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Fudging Dice Results - Your Thoughts?
13 days ago
So for doing one of my first sessions as a GM, I'm put in a difficult position where there are times where I have to decide if I should fudge a dice roll so it doesn't affect a player THAT badly. I'm a bit confused if I should try to avoid fudging dices in the future or find a way to curve something?
What are your thoughts about fudging dice rolls and how would you go on about this problem?
13 days ago
Depends on the magnitude, there is a personal rule which I always refer to which is the following: Before taking the choice of fudging a roll is there a way to salvage the result of the roll so it applies what a roll of said magnitude would achieve but wouldn't massively screw the player in a way that has no going back.
It may seem hard to understand rule, but here is an example:
The party is trying to sneak into a heavily guarded castle, there is a retractable bridge currently not secured, it's a possible way in, below it a massive fall to a chasm.
The rogue, proficient in such endeavors attempts to, by a series of jumps and rope techniques, swing to the other side and bring the bridge down for the party to enter the castle,
the rogue rolls a skull with no further stars.
Now, what directly comes to mind? At least to a good percentage of GMs it would be, the rogue fails, either the rope breaks or he lets go of it too early,
the rogue falls to the chasm and possibly dies.
You don't want them to die, do you ask for a reroll? Do you ignore it this one time? Neither. You take the roll and adapt it, in this case, you have to make up a consequence as dire as the one that came to your mind first, a consequence that simulates correctly the roll.
I would go with: The rogue makes it, however, on the last second the rope breaks, he manages to get to the other side but the landing is so far out of his control he stumbles and rolls on the ground making too much noise not to attract attention, the sound of armor is heard, the surprise is lost, the guards will reach you any moment.
The same concept applies when trying to think about what to do with rolls against players.
Maybe the Giant rolled a moon while attacking the party Mage that has just 1HP left, maybe the giant doesn't kill it despite the roll, maybe he grabs it knocking them out, and takes it for a meal later on the day, does this change the narrative? It sure does, maybe the Giant was just a quick random encounter and you didn't expect the party to chase it for another session, but hey, part of the fun is the randomness.
8 days ago
I personally never fudge rolls, I feel it breaks immersion and makes it feel like there aren't consequences for risky actions. Further more, dice fudging is normally done in systems like DnD where the GM can roll in secret; in Fabletop the dice are open and the players will instantly know (and possibly feel cheated) if you are fudging results.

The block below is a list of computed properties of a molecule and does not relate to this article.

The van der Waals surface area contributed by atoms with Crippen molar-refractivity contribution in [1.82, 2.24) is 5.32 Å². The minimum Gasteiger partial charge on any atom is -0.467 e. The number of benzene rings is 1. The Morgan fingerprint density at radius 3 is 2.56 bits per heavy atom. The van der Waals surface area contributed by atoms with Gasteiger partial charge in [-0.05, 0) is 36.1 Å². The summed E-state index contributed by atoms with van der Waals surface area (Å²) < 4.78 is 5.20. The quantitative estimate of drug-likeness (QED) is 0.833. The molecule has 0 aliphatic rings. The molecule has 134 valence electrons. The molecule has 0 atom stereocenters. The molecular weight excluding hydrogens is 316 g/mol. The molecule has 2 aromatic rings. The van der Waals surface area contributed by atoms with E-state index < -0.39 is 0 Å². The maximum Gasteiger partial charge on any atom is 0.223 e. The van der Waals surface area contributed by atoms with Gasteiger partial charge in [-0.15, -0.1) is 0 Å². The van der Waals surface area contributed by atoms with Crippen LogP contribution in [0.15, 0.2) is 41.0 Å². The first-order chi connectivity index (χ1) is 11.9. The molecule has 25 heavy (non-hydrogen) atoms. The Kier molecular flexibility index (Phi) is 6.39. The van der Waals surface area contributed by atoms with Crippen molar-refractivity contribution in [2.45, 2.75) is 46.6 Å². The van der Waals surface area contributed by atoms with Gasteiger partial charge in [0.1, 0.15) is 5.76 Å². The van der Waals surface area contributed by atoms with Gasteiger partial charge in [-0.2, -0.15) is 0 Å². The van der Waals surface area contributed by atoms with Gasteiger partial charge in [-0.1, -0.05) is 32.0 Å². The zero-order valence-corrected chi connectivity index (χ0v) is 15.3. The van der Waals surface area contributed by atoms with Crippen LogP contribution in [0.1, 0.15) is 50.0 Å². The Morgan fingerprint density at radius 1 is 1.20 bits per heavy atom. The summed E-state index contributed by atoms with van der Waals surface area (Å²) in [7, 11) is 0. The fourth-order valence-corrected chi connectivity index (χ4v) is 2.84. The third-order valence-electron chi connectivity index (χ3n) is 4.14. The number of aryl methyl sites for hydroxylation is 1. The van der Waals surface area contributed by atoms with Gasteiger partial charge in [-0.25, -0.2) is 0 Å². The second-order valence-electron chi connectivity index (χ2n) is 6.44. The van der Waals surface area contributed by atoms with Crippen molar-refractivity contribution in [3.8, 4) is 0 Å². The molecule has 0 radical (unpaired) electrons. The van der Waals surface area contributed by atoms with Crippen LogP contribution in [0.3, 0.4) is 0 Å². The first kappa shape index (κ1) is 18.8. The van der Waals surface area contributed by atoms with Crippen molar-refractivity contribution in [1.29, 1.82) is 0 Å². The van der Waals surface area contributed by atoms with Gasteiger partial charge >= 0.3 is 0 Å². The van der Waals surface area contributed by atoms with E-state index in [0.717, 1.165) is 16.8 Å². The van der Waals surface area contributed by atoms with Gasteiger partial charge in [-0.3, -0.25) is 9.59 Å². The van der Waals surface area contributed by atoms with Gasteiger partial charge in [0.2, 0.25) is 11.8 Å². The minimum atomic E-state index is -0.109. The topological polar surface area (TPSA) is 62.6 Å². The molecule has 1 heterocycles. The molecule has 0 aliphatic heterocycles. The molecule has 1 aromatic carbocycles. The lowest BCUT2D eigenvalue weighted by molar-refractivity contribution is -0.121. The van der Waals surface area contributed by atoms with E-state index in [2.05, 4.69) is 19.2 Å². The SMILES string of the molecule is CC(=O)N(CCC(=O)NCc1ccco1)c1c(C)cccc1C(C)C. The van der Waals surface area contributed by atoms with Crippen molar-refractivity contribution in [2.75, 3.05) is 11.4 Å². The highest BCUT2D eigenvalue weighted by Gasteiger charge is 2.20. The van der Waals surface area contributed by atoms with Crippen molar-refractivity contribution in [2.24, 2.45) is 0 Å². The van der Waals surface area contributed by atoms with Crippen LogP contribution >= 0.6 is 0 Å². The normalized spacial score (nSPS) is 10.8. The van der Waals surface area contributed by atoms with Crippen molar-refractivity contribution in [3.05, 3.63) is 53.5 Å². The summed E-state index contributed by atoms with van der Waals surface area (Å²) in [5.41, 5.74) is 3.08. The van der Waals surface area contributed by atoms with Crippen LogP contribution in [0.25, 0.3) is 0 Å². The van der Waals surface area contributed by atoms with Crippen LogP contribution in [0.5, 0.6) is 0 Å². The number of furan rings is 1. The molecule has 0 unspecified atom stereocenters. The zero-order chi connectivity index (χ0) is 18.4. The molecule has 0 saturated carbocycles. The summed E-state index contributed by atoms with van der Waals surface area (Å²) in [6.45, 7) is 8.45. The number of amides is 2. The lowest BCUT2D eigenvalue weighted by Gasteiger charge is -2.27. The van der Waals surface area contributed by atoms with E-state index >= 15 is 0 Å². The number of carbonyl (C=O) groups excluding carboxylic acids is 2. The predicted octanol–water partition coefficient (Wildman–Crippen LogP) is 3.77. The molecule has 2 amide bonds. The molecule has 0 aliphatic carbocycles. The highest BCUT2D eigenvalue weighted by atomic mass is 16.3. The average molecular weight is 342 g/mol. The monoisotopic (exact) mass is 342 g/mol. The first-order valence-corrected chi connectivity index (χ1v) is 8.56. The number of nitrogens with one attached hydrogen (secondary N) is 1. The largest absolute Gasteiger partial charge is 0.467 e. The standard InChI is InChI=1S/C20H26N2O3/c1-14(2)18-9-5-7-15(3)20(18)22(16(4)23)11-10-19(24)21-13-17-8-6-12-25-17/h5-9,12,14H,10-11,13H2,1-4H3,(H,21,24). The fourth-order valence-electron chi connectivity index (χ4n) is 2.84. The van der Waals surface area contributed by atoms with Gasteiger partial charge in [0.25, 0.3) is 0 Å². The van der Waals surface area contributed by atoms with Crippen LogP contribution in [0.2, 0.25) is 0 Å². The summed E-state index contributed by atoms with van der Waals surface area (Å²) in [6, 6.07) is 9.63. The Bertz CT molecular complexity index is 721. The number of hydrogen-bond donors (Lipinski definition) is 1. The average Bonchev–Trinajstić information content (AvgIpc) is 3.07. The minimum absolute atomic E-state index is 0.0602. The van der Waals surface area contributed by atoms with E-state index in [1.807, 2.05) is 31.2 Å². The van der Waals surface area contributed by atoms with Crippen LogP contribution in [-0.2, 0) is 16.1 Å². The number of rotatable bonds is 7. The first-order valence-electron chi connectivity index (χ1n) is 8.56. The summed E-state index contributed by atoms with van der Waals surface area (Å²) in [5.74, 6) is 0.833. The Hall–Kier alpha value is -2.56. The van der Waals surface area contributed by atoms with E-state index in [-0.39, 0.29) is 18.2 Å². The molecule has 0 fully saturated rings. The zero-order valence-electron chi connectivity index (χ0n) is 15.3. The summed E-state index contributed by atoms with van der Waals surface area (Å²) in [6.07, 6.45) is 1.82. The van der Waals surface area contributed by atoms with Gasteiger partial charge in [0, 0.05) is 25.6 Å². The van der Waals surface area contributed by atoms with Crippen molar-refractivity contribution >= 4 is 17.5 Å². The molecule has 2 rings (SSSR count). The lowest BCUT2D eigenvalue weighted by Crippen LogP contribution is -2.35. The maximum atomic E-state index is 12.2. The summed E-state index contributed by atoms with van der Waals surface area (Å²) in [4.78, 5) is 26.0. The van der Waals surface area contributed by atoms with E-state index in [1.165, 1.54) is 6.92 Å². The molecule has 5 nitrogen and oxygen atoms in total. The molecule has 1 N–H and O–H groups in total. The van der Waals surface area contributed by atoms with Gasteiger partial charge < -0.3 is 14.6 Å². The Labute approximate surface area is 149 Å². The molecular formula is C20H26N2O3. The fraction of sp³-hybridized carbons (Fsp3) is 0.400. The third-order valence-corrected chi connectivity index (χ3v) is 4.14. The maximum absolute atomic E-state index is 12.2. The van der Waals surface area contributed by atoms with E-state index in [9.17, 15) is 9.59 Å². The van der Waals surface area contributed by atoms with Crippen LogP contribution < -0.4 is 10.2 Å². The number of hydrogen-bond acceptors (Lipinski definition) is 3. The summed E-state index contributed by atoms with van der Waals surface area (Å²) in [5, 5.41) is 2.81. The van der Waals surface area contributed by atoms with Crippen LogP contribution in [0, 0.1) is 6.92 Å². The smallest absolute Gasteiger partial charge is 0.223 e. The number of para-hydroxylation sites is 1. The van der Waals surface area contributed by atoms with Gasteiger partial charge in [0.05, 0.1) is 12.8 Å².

The most important thing I can say is; don't roll dice if you can't handle the result. If it's 100% crucial to your plot for the party to climb the cliff face, just narrate that they get up there. It's up to you, the GM, when players do and don't roll dice, so only make them roll dice if failure won't derail your session.
I agree whole heartedly with what first says; you can adapt the narrative to the dice rolls. Exactly what a skull or moon does is entirely at your discretion. I would like to point out, regarding Firsts' examples, that by the default Fabletop rules, player characters cannot die as a result of random dice rolls; they can only die if the player controlling them wants them to.
2 days ago
If a character is doing something that they are meant to be proficient in, I tend to just let it succeed without rolling if it's a small manoeuvre. When it's something that takes a longer time/more effort to complete, I would request for multiple rolls, and should they roll poorly or get a skull, there would be a consequence and an opportunity to recover. In first's example of the rogue falling to their death due to a skull, instead I would narrate a result that sets the character back in some way, but they still have a chance to prevent their demise. The rest of the party can also preemptively prepare for any mishaps and help out in their own way.
The other option is to allow more than one character to attempt the task at the same time. In that way, they become each other's fail-safes. In one of my sessions, the party had to move a boulder uphill, with the risk of being crushed by the boulder should they fail. The whole party pushed together, and they took turns rolling, with a threshold of stars that they knew they had to meet. When the first few characters rolled badly, those who rolled later could bolster the results using pp. If there were skulls, the party gets injured, but no one dies outright. This also gives the party an opportunity to plan and consider who would roll first/later in order to ensure the highest success rate. Granted, there are moments where only certain party members are proficient in certain tasks, but opportunities can be made for other players to assist and share the glory.
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